This year for the first time in many years instead of celebrating Christmas with some of the children in one of our orphanages in Irak I’ll be in Denmark celebrating it in the company of my grandchildren. I’m in Denmark at present and heard the news of the mass murder of 20 children and six adults at Sandy Hook elementary school in Newtown, Connecticut, on the radio. One of the reports spoke of a child relating how she and one of her teachers hid from the gunman and of how her teacher comforted her and held her.
We bandy about words like “terror” and “anguish” but rarely are we confronted with what they truly mean. If you want to know the meaning of “terror” then the emotion felt by the parents with children at Sandy Hook elementary school as they made their way to the school to learn of their children’s fate is terror. If you want to know the meaning of “anguish” then the emotions being felt today by the parents and families of the murdered children and adults is anguish. Burying your child as I and most my colleagues in “The Guides” can testify is a miserable experience and neither the memory nor the hole in your heart ever quite goes away.
I’m sure that everyone reading this was shocked, grieved, and yes angered, by the news and each of us in our own way seeks consolation. For me part of what made my life bearable are my love of paintings and of choral music. Paintings and music help us to endure the unendurable and express the inexpressible. I first saw Cogniet’s “Massacre of the innocents” more than 40 years ago, I’ve never forgotten that day and even now it’s one of my referents for the words “terror” and “atrocity”. Can anyone doubt looking at that poor woman’s face that she is experiencing terror? Can anyone look at her face and not feel compassion?
As it happens when the news of the multiple murders and mass infanticide at Sandy Hook elementary school came through I was busily engaged writing about a piece of music that deals directly with the slaughter of children and that consoled me greatly during that dark and dreadful time in my life. I’m sure many of you have heard the “Coventry Carol” and I’m equally sure that quite a few of you who know the carol don’t know its story.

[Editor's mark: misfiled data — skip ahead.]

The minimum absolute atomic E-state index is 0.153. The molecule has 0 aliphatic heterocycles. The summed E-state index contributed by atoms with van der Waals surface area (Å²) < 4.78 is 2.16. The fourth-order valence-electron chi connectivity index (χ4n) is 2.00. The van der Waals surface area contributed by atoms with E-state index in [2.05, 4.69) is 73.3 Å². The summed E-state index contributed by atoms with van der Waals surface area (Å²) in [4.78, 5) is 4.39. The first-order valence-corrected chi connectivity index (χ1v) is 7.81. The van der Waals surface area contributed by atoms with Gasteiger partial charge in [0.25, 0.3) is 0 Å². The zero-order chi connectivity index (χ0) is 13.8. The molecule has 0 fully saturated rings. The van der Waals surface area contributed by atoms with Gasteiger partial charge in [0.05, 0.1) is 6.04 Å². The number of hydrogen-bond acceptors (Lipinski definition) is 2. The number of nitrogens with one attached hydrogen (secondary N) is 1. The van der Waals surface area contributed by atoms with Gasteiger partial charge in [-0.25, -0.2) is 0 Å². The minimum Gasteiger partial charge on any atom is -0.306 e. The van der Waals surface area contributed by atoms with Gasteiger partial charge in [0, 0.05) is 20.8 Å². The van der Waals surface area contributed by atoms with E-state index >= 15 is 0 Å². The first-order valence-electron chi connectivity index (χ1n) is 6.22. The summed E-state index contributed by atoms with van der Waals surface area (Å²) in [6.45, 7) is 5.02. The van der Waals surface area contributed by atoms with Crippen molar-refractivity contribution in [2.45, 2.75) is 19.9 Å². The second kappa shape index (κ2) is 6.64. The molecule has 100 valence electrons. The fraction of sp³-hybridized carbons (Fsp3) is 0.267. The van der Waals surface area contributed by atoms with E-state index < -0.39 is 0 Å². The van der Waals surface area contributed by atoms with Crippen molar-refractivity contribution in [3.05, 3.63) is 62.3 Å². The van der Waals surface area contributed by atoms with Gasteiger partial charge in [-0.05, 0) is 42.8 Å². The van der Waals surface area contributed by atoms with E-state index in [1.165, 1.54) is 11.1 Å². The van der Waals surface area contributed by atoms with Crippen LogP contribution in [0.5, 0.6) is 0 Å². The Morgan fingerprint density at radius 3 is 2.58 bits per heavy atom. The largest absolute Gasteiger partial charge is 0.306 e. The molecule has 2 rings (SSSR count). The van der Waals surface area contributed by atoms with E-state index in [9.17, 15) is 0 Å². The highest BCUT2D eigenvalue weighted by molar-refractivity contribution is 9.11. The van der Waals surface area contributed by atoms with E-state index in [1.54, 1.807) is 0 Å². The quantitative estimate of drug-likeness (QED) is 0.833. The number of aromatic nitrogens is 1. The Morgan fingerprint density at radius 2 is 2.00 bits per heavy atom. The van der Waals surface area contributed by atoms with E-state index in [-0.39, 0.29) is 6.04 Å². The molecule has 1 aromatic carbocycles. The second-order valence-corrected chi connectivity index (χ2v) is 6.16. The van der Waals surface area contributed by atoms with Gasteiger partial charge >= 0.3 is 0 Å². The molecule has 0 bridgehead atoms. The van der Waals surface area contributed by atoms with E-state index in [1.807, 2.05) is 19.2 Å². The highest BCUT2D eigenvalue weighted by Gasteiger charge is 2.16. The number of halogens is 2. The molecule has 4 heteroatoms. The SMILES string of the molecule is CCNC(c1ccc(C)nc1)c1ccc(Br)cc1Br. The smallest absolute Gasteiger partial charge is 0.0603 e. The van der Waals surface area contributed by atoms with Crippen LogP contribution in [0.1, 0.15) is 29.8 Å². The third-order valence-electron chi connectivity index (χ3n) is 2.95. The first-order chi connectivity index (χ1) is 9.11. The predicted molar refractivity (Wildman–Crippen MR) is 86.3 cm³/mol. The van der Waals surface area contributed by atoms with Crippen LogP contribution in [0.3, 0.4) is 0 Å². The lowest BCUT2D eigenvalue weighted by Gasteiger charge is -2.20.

The Coventry Carol is nearly 500 years old and was sung during the Nativity plays put on over Christmastide as part of the celebrations by the Guild of Shearmen and Tailors in Coventry, England. The first written record for these plays the “Coventry Plays” dates from 1392 and it’s known they were performed for at least forty years before that. The Coventry Plays continued for nearly two centuries after 1392 and were so famous and prestigious that English royalty were among the numerous pilgrims who undertook the difficult and unpleasant winter journey to watch them being performed. They were seen by Henry VI’s queen Margaret in 1456, by Richard III in 1484 and by Henry VII in 1492 the plays were finally suppressed by Queen Elizabeth I in 1579. The lyrics to the Coventry Carol deal with the anguish and despair of a mother as she tries to hide her child from the marauding soldiers during the Massacre of the Innocents. They’re believed to be by Robert Croo and date from 1534. The melody dates from at least the early 1580s and may have been sung during some of the last performances of the Coventry Plays. It’s a beautiful piece of music with a haunting child-like melody and a simple refrain it’s sung below by the English boys’ choir Libera the soloists are Josh Madine, Ralph Skan, and Stefan Leadbeater. I post it here in the hope somebody in need of comforting will hear it and be consoled.
Lyrics: Coventry Carol
|Original Lyrics:||Modern English|
|Lully lulla, thow littell tine child,By, by, lully lullay, thow littell tyne child,By, by, lully lullay!O sisters too, How may we doFor to preserve this day
This pore yongling, For whom we do singe
By, by, lully, lullay?
Herod, the king, In his raging,
Chargid he hath this day
His men of might In his owne sight
All yonge children to slay
That wo is me, Pore child, for thee,
And ever morne and [may]
For thi parting Neither say nor singe,
By, by, lully, lullay.
Robert Croo (fl 1534)
|Lully lullay, thou little tiny child,By by lully lullay.Oh sisters too, how may we doFor to preserve this dayThis poor youngling for whom we sing
By by lully lullay.
Herod the king, in his raging,
Charged he hath this day
His men of might in his own sight
All children young to slay.
That woe is me, poor child, for thee,
And ever mourn and pray.
For thy parting, neither say nor sing,
By by lully lullay.